This deathstar like ball is actually an autonomous surveillance camera. [Basil] wrote in to tell us about it. The body is custom designed for the project, then 3d printed. It can be dropped anywhere, as it is battery powered for up to a month, and communicates via cellar networks. It checks an email folder once an hour and responds to any requests with a snapshot of what is going on. In the video, which you can see after the break, he gets an immediate response. You can download the sourcecode as well as the files for the enclosure here.
If you wanted to reduce costs, that case could be done away with, but we suspect it helps with some moderate weather conditioning. We would also love to see a version that rotated around that equator on command for better pictures. Great job [Basil].
Continue reading “Send email, receive surveilance picture”
Here’s the scenario: you’re going to be traveling somewhere and you’ll be charged roaming fees if you use your cellphone. But there is free WiFi available in this place. You can save yourself money by leaving your SIM card at home and using a GSM-to-Skype bridge to take calls on your phone via WiFi.
[Trax] is using a USB GSM modem to take cellphone calls on a PC. He leaves his sim card in this modem so that it can make and receive calls and text messages through your normal telephone number. For some reason, the USB connection only provides control of this modem and doesn’t pass bi-directional audio. To make this happen, he built an audio interface cable using two transformers and a few passive components to connect the modem to the computer’s audio card.
On the software side of things, an application written in Delphi 7 manages the modem, the audio stream, and the Skype application. When a call is incoming it sets up a Skype connection with your handset via the Internet, passing along the caller ID data in the process. If you choose to answer the Skype session the application will pick up the GSM call and you’ll be connected. It works the same way when placing an outgoing call.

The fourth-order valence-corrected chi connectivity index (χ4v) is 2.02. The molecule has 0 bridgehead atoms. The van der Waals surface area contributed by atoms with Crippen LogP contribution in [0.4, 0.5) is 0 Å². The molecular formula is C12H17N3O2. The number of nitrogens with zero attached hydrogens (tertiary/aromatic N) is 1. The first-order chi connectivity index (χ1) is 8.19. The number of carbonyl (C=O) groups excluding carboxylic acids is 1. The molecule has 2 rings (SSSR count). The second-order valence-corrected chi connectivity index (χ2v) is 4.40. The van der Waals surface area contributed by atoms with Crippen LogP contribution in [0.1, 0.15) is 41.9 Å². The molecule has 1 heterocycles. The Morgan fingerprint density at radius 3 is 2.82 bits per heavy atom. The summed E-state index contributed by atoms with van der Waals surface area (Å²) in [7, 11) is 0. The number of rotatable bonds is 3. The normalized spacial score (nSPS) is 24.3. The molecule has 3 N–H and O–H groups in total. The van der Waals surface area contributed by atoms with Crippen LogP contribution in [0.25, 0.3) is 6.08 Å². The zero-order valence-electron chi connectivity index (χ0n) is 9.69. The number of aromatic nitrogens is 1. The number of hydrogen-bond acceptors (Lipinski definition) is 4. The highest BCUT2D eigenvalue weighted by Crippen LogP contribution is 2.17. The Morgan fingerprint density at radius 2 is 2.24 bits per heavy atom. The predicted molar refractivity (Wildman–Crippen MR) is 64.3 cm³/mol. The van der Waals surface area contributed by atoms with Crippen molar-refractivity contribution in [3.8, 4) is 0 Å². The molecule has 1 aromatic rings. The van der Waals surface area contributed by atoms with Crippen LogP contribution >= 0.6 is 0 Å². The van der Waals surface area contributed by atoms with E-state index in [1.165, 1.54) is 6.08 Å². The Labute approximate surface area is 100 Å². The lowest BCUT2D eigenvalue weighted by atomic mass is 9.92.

This seems easier to manage than a rig that physically pushes a cellphone’s buttons via the Internet.
[jayesh] wasn’t actually trying to solve any clever problems when we built his homebrew GPS tracker. He just had the hacker mentality and wanted to build something fun and useful while geeking out with electronics and software.
On the hardware side, he started with an Arduino, then added a GPS module for location detection and a GMS/GPRS module for the data uplink to his server over AT&T’s network. The Arduino uses several libraries and plenty of custom code. On the server, he worked up some wizardry with open-source packages and the Google Maps API. All of the source code and hardware details are well-documented. Put together, it’s a GPS tracker that can update a map in real-time. Sure, there are commercial products that do roughly the same thing, but where’s the fun in that? The principles here can also be put to good use in other microcontroller-based projects.
People love putting their Arduinos in interesting and remote places. while it may be possible, it may not be practical to run out and collect data from the devices. That is where this GSM / GPRS shield comes in handy.
Based around the SIMCom SIM900 that puts this device on the lower end of the price scale, (49 Euro for the module, ~60 Euro for the module mounted on a breakout board, or around 85 greenbacks) makes this module an interesting target for anyone wanting to add cell phone connectivity to a project.
To take this a step further [Boris] whipped up a nice shield PCB for the Arduino and Arduino like footprint users to make connections between the 900’s breakout board and the Arduino layout a snap. Electrically its just wires, and a LM317.